"Ploughing through a stack of boxes to escape the bad guys, endless drifting through a car park, angering a fist-shaking market stall owner in pursuit of an escaping criminal; that’s the stunt driving dream. For a lot of people "
Teenage dream – Max Cotton
Meet the school age skidder with top tier drifting in his sights
Let’s face facts: no-one can look back at being 13 with pride.
Whether it was knuckling down to Year 8 Geography homework, mooning over our latest crush or getting really into a band, pretty much all of us spent that first teenage year doing something we wouldn’t even consider now. Max Cotton is different. Armed with an engine-swapped, 2.8 litre BMW E30 and a freshly imported Nissan S15 Silvia, he’s getting sideways and setting course for a career in professional drifting.
Max landed in the drifting world just a year ago, having started his four-wheeled life in kart racing. ‘We were racing Honda Cadet karts,’ he explains, ‘but it wasn’t always fun.’ That’s when Max stumbled upon Ken Block and his Gymkhana videos. He was instantly hooked and soon showed up at Prodrift Academy to try drifting for real.
‘He was drifting an MX-5 within minutes,’ his father, Dean Cotton, recalls. ‘I couldn’t believe it!’ Max was in his element and Dean was keen to encourage his son’s nascent talents. Three months later, Cotton senior had secured a BMW E30 3 Series for Max. ‘From my research, they’re harder to drift than an E36 or E46 and we thought that might make Max into a better driver.’
Throughout 2018, the father and son team have taken every opportunity to get their boxy Beemer out on track. Starting at Adrian Flux Arena, the pair have since run Max everywhere from Teeside Autodrome to Driftland in Scotland, where Max is the youngest drifter to hold a licence. ‘Driftland was a massive step up,’ says Max, ‘it’s so fast and it was one of the first big tracks I’d ever driven. Then Teeside has a massive corner too and I knew that if I could get that I could do anything.’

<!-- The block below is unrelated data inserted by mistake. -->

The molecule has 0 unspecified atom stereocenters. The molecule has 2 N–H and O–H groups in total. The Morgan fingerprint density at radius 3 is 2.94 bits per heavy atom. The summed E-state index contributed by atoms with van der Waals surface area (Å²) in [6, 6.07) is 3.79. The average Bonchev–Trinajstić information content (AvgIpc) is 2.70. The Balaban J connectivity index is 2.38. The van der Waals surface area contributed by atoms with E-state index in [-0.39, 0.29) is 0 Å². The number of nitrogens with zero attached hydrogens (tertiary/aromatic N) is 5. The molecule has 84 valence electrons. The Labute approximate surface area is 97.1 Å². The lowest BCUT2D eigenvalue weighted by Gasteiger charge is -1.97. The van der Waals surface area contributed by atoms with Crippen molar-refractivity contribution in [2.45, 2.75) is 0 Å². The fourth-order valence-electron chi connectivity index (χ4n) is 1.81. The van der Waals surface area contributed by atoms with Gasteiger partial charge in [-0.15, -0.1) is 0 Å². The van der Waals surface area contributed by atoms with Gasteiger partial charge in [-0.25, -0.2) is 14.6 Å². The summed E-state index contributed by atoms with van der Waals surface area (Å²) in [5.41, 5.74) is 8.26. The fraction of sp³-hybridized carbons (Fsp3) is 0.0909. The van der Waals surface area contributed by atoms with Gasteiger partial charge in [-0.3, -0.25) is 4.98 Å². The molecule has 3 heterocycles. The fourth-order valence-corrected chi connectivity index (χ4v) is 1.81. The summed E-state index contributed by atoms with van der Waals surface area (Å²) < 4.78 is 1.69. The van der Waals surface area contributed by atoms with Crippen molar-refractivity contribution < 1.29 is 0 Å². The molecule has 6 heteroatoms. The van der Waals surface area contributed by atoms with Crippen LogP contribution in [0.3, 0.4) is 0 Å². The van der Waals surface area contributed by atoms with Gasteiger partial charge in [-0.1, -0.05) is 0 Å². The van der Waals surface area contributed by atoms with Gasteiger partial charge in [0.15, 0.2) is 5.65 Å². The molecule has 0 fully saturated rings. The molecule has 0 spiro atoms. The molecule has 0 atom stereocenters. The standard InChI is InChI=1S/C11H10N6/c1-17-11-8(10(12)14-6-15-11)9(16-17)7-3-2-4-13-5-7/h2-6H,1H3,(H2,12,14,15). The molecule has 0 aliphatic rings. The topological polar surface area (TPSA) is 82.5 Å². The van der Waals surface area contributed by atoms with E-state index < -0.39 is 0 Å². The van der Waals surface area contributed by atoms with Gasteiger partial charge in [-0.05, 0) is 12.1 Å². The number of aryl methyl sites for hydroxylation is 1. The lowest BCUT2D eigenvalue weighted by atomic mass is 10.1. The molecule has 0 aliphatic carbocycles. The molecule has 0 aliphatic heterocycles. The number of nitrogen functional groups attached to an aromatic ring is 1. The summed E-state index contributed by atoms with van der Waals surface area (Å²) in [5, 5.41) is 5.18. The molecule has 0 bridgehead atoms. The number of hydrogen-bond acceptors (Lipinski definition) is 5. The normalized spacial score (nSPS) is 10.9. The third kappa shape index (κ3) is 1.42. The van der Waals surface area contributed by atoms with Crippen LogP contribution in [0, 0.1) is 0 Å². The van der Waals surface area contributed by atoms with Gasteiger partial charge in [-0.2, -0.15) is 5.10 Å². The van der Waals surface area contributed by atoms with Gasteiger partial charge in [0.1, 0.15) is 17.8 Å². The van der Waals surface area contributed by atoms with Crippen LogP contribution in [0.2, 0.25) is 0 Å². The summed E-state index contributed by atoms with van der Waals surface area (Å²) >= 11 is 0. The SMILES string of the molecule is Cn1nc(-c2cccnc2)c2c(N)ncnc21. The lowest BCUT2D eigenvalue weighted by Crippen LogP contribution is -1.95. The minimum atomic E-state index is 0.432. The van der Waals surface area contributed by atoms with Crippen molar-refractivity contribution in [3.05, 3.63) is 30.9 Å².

Speaking to Tom Hutchinson, managing director at Prodrift Academy and one of the key figures in Max’s training, it’s clear that this teen is talented. ‘You can tell very quickly how fast a driver is going to progress,’ Tom explains, ‘and Max understands the line and how to carry momentum exceptionally well, thanks to his karting background. We kinda knew from day one that he had potential.’ Of course, an emergent skill can’t shine without training and Max receives regular tutoring from the academy.
The lessons don’t end when Max is out of the car. ‘Recently, we’ve been encouraging Max to practice twinning with us on simulators,’ Tom continues, ‘there are lots of knocks and bangs when you’re learning, so it’s far more cost effective doing it virtually!’ In addition, Prodrift and the Cottons also use videos and livestreams to provide Max with instant feedback when he’s on practice days.
A year of training has culminated with Max’s first competitive event, a round of the BMW London LT Drift Challenge Cup. Running under the Swaffham circuit spotlights, up against a huge selection of more powerful cars and more experienced drivers, he summoned the best of his training to hold his own. ‘I got more used to the competition atmosphere and twinning with other cars as the event went on,’ he adds, ‘plus the field was evened out by the rain and the low grip surface.’
He didn’t have it all his own way, mind. ‘We drove around the track to start each run, then initiated straight into a puddle,’ Max laughs. ‘We didn’t have a fan to aim at windscreen, so it was steaming up in half a lap…’ As the night drew on, the qualifying results were announced. ‘We were just looking at each other as they read out the positions,’ Dean remembers, ‘and we kept expecting Max’s name to be called. Then we heard he’d qualified third: that was a huge confidence boost and we were absolutely over the moon!’ Max carried that momentum into the final runs, finishing third overall.
For 2019, Max is set to step up into national competition. Supported by Prodrift and using one of their Nissan 350Zs, he’ll be taking on either Driftcup or the British Drift Championship’s Pro Am division. ‘There’s a huge amount of potential in Max,’ says Tom, ‘I think he has the skills to compete in Pro Am. A feeder series would be a walk in the park for him, so he needs to be somewhere where he still has to push to finish on top.’
Keen to secure his long term career, Max has also recently imported a Nissan S15 Silvia from Japan. ‘We’re developing that for 2020 and currently looking for working partners,’ he grins. ‘To get the power we need, I’m looking at a Nissan Skyline GT-R RB26 conversion.’ Once the project is complete, he’s planning to compete at BDC Pro level before moving on to the European or American scenes.
Having seen what he’s managed aged 13, we can’t wait to see where he goes next!
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